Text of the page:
Pinball has always been a game built so simple, yet made so complex by the various bumpers, ramps, and objectives that the table has laid out. The number one goal of pinball has always been to reach the number 1 spot on the score list, but games like Pinball FX have adapted also to include achievements that unlock when you complete a specific task on a table. Some would argue that all pinball tables are the same, and while in the concept of it, that is true. However, the layout of the different tables is what makes the concept unique every time. Is it even possible to further advance the age-old pinball formula? Developer Shine Games steps up to the challenge with their release of Quantic Pinball. Does the game have the potential for a high score, or should we tilt towards something else?

Quantic Pinball takes everything you already know and love about pinball and attempts to add to it. The game features seven levels each with a different layout and various challenges to overcome. To unlock the exit gate to a level, you must hit specific ramps a number of times, which will unlock the gate, then you must proceed up the newly opened ramp to complete the level. The ramps required to open the gate are marked with flashing yellow arrows. If you see two or more arrows on a ramp, it indicates that you must hit that specific ramp two or more times. There is also a ramp that when hit, will activate a variety of modes. There are various different modes. Some will help the player, such as iron storm, a multi-ball that releases 5 or more balls at once. Others will hinder, such as blackout, which darkens the entire level other than a small illumination around the ball on-screen. There are even some levels that feature floor traps that will throw your ball in different directions. There are separate areas of the table that can lock your ball. When a ball is locked in each of the available areas on a table, it causes a multi-ball to start. These can be anywhere from 2 to 4 balls. Interesting in design, but how do these elements help the game to flourish?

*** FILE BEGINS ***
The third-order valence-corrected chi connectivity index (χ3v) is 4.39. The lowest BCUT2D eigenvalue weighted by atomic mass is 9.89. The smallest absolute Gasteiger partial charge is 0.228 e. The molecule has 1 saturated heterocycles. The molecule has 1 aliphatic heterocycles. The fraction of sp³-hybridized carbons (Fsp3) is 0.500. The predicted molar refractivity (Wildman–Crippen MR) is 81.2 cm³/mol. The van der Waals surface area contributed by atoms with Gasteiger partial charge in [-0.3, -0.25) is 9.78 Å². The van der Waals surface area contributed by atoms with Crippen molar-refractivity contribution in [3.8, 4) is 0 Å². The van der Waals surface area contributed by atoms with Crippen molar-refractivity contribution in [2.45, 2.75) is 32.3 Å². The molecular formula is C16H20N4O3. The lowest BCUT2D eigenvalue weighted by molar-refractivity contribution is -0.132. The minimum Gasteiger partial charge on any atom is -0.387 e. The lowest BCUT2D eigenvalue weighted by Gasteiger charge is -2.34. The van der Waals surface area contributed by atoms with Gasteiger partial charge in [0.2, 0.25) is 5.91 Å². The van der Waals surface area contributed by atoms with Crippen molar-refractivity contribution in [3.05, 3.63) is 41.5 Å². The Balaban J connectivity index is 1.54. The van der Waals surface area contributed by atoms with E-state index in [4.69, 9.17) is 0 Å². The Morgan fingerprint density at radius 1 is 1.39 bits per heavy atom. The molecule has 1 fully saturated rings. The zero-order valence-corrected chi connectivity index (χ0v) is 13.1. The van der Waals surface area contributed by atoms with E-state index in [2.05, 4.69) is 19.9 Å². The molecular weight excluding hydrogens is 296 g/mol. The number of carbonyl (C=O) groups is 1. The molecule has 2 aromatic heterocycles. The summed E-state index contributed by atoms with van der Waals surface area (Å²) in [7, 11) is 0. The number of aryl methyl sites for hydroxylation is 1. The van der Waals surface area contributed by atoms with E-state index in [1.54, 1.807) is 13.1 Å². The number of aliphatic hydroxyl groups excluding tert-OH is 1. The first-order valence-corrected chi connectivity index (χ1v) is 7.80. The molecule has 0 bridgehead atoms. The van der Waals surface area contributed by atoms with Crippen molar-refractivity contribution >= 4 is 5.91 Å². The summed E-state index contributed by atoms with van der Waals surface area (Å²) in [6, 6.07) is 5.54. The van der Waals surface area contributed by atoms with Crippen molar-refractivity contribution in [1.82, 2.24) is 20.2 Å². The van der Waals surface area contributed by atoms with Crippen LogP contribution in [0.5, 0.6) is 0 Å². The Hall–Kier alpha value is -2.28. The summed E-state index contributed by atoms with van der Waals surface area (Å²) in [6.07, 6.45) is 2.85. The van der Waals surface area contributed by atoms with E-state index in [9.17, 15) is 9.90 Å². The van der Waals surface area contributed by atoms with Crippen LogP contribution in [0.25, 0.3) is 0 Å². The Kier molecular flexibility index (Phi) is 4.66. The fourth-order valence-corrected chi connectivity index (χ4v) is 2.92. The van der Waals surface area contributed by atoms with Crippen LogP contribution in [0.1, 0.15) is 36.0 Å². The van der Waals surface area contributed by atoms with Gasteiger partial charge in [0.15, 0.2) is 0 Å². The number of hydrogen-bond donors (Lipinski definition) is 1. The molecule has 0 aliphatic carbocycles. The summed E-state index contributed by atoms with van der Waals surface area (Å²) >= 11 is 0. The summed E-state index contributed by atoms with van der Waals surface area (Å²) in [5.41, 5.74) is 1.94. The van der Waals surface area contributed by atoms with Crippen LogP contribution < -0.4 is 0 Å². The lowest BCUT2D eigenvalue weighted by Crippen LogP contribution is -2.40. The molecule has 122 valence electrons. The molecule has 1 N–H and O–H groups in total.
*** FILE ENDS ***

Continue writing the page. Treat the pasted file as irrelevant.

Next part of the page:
What I liked:

Multi-ball Chaos – Mainly due to the constant ability to activate modes and lock balls, multi-balls are something that are not sparse in Quantic Pinball. In reality, I would say at least 70% of the time I was playing a level I was in a multi-ball situation. These are great not only for racking up points fast and easy, but for throwing balls around blindly to hopefully hit the more difficult ramps and unlock the exit. There also doesn’t appear to be a limit to how many balls you can have in play at a time. At one point on the delta level, I was juggling between 12 different balls at one time. The only bad thing about it is how hectic it became trying to focus on anything but the flippers continuously hitting these balls.